It’s Hard To Read When Your Brain Wont Stop But Your Body Is Numb


There’s something so hard about reading when your brain is moving a million miles an hour but your eyes can only move 2 miles an hour. You’re stuck in this endless loop of “oh no. What did I just read?” Because somewhere between the first word of the paragraph and the last you’ve completely spaced out, sidetracked by some thought that’s managed to trickle it’s way into your mind.

And at first you think that maybe it’s the books fault because you’ve never really focused on the reasons you stop reading for longer periods of time. You crack it up to the book not moving fast enough for you. The pacing is slow or the beginning chapters don’t grab your attention. But then you’re forced to read for school and nothing, absolutely nothing, is sticking. It feels like the words are going in one ear and out the other and you’re not sure if you can even read anymore.

Whenever you start reading your eyes move excruciatingly slow across the page, the words halting in your head when you just want to speed off. It feels like how everything in your life is moving, in slow motion. But your brain wont stop just like it wont with everything else. When you try to force yourself to slow down it’s like someone’s forcing you to sit in a chair and stare at the wall when you know the person behind you is watching your favorite movie and you desperately want to turn around and see what part they’re on. Have they reached your favorite scene where the dragon and the boy learn to fly together for the first time? So you sit and wiggle and squirm until finally, finally, you fling your head around and watch, just for a second. A second that turns into a minute and then two and then an hour and then all of a sudden the movie is over and you can’t tell the person about the bug that crawled across the wall you were supposed to be starring at.

It’s like the page is the wall and you’re supposed to be watching for the bug, but your brain so desperately wants to watch the movie behind you because your eyes aren’t moving fast enough to grasp what it’s saying. The bug isn’t moving fast enough and so the wall is blank, just like the eyes on the words. And you need to fix the problem but you’re not sure how. Because before your eyes moved so quickly and the words would rush in like a tidal wave, sending your brain into a frenzy as it scrambled to piece everything together before the next wave of information came in. How do you make your eyes move faster when your body feels empty and numb and slow?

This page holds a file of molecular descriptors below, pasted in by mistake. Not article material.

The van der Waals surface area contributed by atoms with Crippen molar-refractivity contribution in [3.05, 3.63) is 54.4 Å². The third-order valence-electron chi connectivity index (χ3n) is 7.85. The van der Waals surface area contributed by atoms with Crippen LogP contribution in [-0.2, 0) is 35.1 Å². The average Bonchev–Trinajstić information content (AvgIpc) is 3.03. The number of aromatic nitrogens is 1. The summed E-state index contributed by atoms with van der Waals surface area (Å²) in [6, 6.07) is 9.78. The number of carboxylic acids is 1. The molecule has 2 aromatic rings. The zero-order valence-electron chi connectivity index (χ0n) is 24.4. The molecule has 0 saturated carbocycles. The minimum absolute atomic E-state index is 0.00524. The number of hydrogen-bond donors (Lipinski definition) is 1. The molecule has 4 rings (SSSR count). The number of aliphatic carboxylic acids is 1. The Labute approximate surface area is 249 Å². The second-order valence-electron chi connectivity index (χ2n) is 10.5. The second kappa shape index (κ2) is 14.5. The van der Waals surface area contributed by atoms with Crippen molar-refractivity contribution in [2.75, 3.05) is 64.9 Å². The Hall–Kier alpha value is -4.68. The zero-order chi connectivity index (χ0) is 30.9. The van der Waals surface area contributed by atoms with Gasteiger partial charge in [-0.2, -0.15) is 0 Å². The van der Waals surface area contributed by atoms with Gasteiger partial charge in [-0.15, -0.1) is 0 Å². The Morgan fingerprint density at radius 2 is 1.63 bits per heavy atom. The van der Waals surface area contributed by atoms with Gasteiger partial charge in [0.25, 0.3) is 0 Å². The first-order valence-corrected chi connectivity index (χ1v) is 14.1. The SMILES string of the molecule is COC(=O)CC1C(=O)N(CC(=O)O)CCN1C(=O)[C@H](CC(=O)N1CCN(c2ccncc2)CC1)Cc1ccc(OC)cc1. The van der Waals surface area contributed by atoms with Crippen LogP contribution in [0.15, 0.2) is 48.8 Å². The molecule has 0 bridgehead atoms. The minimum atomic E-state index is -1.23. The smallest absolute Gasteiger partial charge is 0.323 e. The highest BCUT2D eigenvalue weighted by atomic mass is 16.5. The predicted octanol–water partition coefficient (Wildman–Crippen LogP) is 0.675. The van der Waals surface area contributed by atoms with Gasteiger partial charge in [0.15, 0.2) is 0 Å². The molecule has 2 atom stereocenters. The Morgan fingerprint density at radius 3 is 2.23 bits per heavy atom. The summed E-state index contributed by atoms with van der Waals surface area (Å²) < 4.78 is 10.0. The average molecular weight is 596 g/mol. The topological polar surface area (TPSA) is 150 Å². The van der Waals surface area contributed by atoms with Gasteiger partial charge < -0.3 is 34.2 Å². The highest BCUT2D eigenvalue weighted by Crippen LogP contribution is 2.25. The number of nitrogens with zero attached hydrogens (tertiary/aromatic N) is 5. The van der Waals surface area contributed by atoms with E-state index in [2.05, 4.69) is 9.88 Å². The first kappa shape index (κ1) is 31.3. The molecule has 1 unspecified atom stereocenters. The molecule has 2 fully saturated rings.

But a friend recommends you start the audiobook version, turn it up to 2x speed, and maybe read along if you space out.

The first sentence is a whirlwind of jumbled words. Your brain is taken back by the quickness of the words being hurled at you and then all of a sudden it stops and it’s like your listening to your own thoughts prance across your mind. And as you pick up the physical book you noticed that one paragraph has turned to two and all of a sudden you’ve read ten pages without having to stop and go back because, finally, the words are sticking. And your body is still moving slowly as you move about the day and you still feel numb, but at least your brain is happily moving at the speed it loves and not itching you to move faster as much as it has been.

Love you all,

Parker